Ow.ly is our URL shortening and click analytics service, and a critical part of Hootsuite because it handles several billion clicks a month. We love Ow.ly, and we’re delighted that our customers feel the same way – but the booming popularity of Ow.ly introduced scaling issues for our Engineering Team. We could have mitigated these issues by keeping with our current infrastructure and code framework, but it turns out that’s a lot of effort and not cost-effective. Instead, we searched for a solution that would allow us to scale Ow.ly, keep our AWS costs in check, and allow us to build new functionality … all while maintaining 100% uptime. Easy, right? Kinda :).
We turned to Typesafe’s Play Framework to refactor and scale Ow.ly’s services. Today, 100% of Ow.ly’s API, the web UI, and the URL redirect services are all running off the Scala-based framework.
After our successful relaunch, our friends at Typesafe produced a case study on our work, our research, and how we decided the Play Framework was the best solution to our scaling issues. Check out the case study to learn more, and visit the Typesafe blog for more innovative technology solutions.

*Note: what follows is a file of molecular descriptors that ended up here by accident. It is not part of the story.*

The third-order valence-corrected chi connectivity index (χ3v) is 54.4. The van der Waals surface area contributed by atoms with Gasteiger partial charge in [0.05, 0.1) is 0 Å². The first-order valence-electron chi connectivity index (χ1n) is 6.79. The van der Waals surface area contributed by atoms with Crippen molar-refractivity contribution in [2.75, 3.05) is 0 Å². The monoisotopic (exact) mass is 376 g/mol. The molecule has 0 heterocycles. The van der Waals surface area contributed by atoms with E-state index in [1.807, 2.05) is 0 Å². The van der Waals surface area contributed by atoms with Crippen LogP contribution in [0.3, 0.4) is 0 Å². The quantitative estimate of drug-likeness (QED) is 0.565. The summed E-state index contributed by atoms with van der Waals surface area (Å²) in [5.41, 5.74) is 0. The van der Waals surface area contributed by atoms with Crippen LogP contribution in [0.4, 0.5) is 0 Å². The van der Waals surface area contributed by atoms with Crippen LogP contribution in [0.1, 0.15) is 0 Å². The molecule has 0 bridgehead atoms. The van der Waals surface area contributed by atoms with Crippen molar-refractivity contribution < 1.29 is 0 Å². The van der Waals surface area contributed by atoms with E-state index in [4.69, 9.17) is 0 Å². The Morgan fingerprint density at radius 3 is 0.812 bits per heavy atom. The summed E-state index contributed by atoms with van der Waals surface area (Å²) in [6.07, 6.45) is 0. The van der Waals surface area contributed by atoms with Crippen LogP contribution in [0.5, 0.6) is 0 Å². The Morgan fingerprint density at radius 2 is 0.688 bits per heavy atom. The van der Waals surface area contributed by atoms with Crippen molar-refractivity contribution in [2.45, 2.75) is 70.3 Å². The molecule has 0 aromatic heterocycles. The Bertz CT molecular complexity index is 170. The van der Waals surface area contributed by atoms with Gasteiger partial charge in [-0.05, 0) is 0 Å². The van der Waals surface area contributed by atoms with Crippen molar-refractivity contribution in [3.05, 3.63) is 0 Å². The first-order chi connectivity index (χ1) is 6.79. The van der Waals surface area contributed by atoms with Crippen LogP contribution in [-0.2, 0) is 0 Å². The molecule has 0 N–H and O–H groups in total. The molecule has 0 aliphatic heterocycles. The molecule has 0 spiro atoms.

At Hootsuite we’re always on the lookout for new technologies that might help us, whether it be a new kind of database, new programming language or an improvement to an existing process.
Something that has been in our sights for a while is Distributed Configuration. This is a puzzle piece we’re currently missing, and one that will help guide and support many of the tasks that we’re going to face in the next couple years. In this post we’ll recount our experience with implementing Consul to fill that need.
We’re improving our build and deploy pipeline, but don’t yet have a way to handle dynamic configuration of services. This part of the system will see some heavy work in the next year, and Distributed Config will influence a lot of the design of that system.